Break out the LSD: Dark Side of the Moon is going down live tonight at the Ohio Theatre at Playhouse Square. No, Pink Floyd will not be in attendance. Instead, the phantasmagorical fun is brought to you by Classic Albums Live, a vast cadre of Toronto-based musicians who roam the universe playing legendary albums — "note for note, cut for cut" — without what founder Craig Martin calls "the gimmickry and cheesy impersonations" of other classic-rock cover bands. You can see (and hear) what that's all about tonight at 8 p.m. Tickets are $10 to $35 by phone, online, or at the box office. If tonight's show leaves you hungry for more, check out the Monday, February 27 appearance by Brit Floyd at the Akron Civic Theatre. Read on for more information. — Cicora
1511 Euclid Ave., 216-241-6000, playhousesquare.org.
Dining on a Dime
Mardi Gras Continues in Euclid
Fat Tuesday is over and we're well into Lent. But for those still jonesing for jambalaya and King Cake, chef Robin Blair is happy to hit rewind. The personal chef and educator is dishing up a traditional Mardi Gras dinner tonight at the Shore Cultural Centre; it's also the launch of a series of monthly cultural dinners at the Euclid nonprofit. "We wanted to create a time for community and fellowship," says Chef Robin, a Shaker Heights High School grad who honed her culinary chops at Tri C. Also on the menu: music, activities for the kids, and a cooking demonstration. But best of all, it's really inexpensive: "Only $10 for adults or $25 for a family of four." Other dishes on tonight's table include vegan black beans and rice, Cajun-style collard greens, gumbo, and beignets. Pay at the door, although Blair asks that you preregister by emailing email@example.com. It all begins at 6:30 p.m. — Cicora
291 East 222nd St., Euclid, 216-577-6981, cookingwithcareonline.com.
Auto Show Opens at I-X Center
Kick the tires, pop the hood, and maybe even slide behind the wheel of your dream car at the Cleveland Auto Show. Happening now through March 4 at the I-X Center, the annual automotive roundup is all about you, Mr. or Ms. Consumer: That means free parking, free admission for kids 15 and under on Family Day (February 27), and even a promise of no sales talk from the dealers. With more than 1,000 new vehicles on hand, including concept, pre-production, and production cars, the show claims to be one of the top five car extravaganzas in the nation. Gear heads will also dig the Classic Car Show, historically one of the best-attended parts of the event. This year's entries include everything from a 1936 Buick Opera Coupe to a 1984 Corvette. Plus check out four cars on display from the Crawford Auto Aviation Collection: a 1905 Franklin Model F, the 1909 Hupmobile Model 20 Runabout, the 1920 Mercer Series 5 Raceabout, and the 1922 Templar A-445 Roadster which was built right here in Cleveland. Today's hours are 11 a.m. to 10 p.m. Tix are $10.50 to $12.50 at the I-X Center box office or online at the website below, where you'll also find a complete rundown of hours and activities. — Cicora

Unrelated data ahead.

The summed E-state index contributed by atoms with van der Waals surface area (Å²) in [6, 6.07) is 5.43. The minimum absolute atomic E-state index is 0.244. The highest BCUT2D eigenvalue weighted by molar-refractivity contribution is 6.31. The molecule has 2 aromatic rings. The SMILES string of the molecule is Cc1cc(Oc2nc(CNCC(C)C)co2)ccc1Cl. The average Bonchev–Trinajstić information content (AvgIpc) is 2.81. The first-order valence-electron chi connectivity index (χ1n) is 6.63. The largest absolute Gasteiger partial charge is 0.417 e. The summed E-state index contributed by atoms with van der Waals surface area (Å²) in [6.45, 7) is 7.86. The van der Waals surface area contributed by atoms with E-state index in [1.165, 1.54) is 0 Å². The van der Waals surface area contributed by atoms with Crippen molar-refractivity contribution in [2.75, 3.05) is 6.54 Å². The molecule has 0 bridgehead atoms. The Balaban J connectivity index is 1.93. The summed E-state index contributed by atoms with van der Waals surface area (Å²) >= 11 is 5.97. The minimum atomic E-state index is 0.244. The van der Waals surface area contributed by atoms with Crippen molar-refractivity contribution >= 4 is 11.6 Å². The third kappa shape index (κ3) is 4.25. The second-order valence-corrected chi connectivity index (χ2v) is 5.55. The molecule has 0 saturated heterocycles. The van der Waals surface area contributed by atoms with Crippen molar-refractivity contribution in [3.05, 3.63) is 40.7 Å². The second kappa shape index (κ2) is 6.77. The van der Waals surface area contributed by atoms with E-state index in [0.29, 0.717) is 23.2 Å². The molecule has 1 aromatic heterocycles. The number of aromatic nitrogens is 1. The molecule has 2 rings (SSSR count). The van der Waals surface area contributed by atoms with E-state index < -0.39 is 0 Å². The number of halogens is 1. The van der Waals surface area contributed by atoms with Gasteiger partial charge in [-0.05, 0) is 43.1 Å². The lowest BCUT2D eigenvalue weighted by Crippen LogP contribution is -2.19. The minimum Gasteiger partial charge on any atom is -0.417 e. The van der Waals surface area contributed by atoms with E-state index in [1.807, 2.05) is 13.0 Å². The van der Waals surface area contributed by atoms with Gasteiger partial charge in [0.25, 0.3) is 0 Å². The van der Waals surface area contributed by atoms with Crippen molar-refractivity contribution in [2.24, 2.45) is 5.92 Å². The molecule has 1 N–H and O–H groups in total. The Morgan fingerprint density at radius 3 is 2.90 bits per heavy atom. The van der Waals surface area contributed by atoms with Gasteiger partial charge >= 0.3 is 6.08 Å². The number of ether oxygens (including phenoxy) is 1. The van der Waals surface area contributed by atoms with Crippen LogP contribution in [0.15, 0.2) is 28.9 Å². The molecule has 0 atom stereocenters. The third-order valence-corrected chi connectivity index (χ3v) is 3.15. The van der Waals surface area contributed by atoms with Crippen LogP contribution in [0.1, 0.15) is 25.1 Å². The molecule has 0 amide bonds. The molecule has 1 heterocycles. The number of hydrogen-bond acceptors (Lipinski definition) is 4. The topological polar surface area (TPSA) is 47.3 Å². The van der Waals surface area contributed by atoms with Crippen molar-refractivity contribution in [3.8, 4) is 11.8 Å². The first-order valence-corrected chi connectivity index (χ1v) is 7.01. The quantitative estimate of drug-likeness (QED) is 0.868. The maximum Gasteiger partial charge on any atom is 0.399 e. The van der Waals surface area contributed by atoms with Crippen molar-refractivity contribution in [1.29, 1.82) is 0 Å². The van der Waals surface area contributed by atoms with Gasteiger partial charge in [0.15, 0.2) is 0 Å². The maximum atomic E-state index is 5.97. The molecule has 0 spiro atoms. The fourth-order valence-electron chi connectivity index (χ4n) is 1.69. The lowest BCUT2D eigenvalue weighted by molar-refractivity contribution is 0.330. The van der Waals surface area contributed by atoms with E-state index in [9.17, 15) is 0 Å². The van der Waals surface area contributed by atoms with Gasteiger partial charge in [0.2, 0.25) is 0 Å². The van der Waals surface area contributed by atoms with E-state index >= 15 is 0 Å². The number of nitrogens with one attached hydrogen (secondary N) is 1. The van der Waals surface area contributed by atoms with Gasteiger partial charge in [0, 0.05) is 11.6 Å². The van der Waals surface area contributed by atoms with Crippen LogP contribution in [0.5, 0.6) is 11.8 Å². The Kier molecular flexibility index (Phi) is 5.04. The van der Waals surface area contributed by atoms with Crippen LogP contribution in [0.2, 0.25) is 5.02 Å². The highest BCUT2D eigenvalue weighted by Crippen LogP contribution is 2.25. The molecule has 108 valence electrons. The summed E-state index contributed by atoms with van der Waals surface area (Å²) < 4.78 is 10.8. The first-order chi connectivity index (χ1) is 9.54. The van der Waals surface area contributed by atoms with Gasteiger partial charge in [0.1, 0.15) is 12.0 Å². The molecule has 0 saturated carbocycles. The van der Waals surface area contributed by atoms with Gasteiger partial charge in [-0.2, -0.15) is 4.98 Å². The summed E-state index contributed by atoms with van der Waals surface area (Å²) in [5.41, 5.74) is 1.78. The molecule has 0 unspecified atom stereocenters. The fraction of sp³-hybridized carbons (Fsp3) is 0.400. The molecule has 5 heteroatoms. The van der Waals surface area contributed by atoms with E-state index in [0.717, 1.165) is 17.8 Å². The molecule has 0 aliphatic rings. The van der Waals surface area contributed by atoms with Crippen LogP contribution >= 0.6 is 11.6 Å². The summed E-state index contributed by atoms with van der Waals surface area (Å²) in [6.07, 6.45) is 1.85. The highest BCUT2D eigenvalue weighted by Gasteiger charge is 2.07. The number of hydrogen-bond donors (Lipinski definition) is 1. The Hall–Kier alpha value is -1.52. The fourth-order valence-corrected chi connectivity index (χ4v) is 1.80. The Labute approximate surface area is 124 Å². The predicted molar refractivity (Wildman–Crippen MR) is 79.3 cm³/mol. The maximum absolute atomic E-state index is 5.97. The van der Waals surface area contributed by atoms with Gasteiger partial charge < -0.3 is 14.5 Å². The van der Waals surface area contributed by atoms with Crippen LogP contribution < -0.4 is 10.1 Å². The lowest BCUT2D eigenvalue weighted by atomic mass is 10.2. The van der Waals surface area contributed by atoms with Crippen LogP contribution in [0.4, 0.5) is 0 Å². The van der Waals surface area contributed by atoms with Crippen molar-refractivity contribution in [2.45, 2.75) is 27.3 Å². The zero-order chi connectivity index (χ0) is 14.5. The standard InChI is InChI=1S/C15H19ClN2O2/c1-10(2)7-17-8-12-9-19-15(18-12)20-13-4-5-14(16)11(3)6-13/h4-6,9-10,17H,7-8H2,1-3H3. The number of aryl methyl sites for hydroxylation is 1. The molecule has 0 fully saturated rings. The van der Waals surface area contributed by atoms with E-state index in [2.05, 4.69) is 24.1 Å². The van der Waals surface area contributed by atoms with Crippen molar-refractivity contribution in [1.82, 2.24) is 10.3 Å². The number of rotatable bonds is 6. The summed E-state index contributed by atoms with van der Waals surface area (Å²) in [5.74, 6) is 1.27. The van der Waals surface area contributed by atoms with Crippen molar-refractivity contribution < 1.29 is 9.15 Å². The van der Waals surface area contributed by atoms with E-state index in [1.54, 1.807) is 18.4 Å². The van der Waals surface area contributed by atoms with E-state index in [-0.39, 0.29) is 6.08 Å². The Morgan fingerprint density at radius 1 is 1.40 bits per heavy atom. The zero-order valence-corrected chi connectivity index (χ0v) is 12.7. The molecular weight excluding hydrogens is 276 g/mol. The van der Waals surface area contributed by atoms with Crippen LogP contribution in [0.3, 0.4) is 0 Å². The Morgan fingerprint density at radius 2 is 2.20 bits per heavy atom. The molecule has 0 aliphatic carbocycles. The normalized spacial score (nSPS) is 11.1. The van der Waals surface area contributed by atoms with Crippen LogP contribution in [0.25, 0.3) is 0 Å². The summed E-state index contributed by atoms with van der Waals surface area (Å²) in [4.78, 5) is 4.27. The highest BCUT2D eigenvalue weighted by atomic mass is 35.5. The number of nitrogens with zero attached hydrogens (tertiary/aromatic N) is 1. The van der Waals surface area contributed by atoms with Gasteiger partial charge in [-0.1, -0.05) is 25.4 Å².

1 I-X Center Dr., 216-265-7100, clevelandautoshow.com.
National Bike Guy Spins into Cleveland
Hey, bicyclists. Tired of the Towpath? Bored with the Hike & Bike? Check out tonight's free public gathering at the Ohio City Bicycle Coop for a tantalizing alternative. Jim Sayer, avid cyclist and executive director of Adventure Cycling Association, will be on hand to tell you all about the new 518-mile Detroit Alternate — a spur to the original 2,000-mile Underground Railroad bike route stretching from Mobile, Alabama to Owen Sound, Ontario. The new spur begins in Oberlin, an important hub in the 1800s' escape route, and passes through Sandusky, Toledo, and Detroit before heading into Canada. The route goes along established roadways, with an eye toward safety, accessibility, and historic import. Adventure Cycling's contribution comes in researching and mapping the routes, as a way to inspire folks of all ages to travel by bike. The nonprofit also sells maps, biking guides, and memberships to support the mission; so far, they claim more than 43,500 members nationwide. "The boom in bike travel has been huge," Sayer says. "It cuts across all demographics." He'll tell you more at 8:30 p.m. It's free, although attendees are urged to bring a dish or a cash donation for the potluck. — Cicora